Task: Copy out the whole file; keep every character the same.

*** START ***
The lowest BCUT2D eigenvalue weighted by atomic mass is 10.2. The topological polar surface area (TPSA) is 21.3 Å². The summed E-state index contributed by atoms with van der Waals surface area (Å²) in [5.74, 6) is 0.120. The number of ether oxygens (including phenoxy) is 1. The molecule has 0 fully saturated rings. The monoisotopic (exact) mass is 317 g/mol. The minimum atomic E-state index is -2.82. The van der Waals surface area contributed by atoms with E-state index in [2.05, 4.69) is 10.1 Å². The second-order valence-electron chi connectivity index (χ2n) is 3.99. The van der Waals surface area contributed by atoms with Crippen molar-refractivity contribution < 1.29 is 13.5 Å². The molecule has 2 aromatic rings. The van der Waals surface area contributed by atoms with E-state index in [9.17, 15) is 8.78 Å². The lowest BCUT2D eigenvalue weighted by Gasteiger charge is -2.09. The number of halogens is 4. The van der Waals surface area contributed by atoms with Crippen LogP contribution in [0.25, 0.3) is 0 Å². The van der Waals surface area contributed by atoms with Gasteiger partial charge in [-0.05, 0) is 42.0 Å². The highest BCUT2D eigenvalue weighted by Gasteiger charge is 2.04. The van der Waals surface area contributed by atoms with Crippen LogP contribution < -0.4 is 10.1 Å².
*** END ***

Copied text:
The lowest BCUT2D eigenvalue weighted by atomic mass is 10.2. The topological polar surface area (TPSA) is 21.3 Å². The summed E-state index contributed by atoms with van der Waals surface area (Å²) in [5.74, 6) is 0.120. The number of ether oxygens (including phenoxy) is 1. The molecule has 0 fully saturated rings. The monoisotopic (exact) mass is 317 g/mol. The minimum atomic E-state index is -2.82. The van der Waals surface area contributed by atoms with E-state index in [2.05, 4.69) is 10.1 Å². The second-order valence-electron chi connectivity index (χ2n) is 3.99. The van der Waals surface area contributed by atoms with Crippen molar-refractivity contribution < 1.29 is 13.5 Å². The molecule has 2 aromatic rings. The van der Waals surface area contributed by atoms with E-state index in [9.17, 15) is 8.78 Å². The lowest BCUT2D eigenvalue weighted by Gasteiger charge is -2.09. The number of halogens is 4. The van der Waals surface area contributed by atoms with Crippen LogP contribution in [0.25, 0.3) is 0 Å². The van der Waals surface area contributed by atoms with Gasteiger partial charge in [-0.05, 0) is 42.0 Å². The highest BCUT2D eigenvalue weighted by Gasteiger charge is 2.04. The van der Waals surface area contributed by atoms with Crippen LogP contribution < -0.4 is 10.1 Å².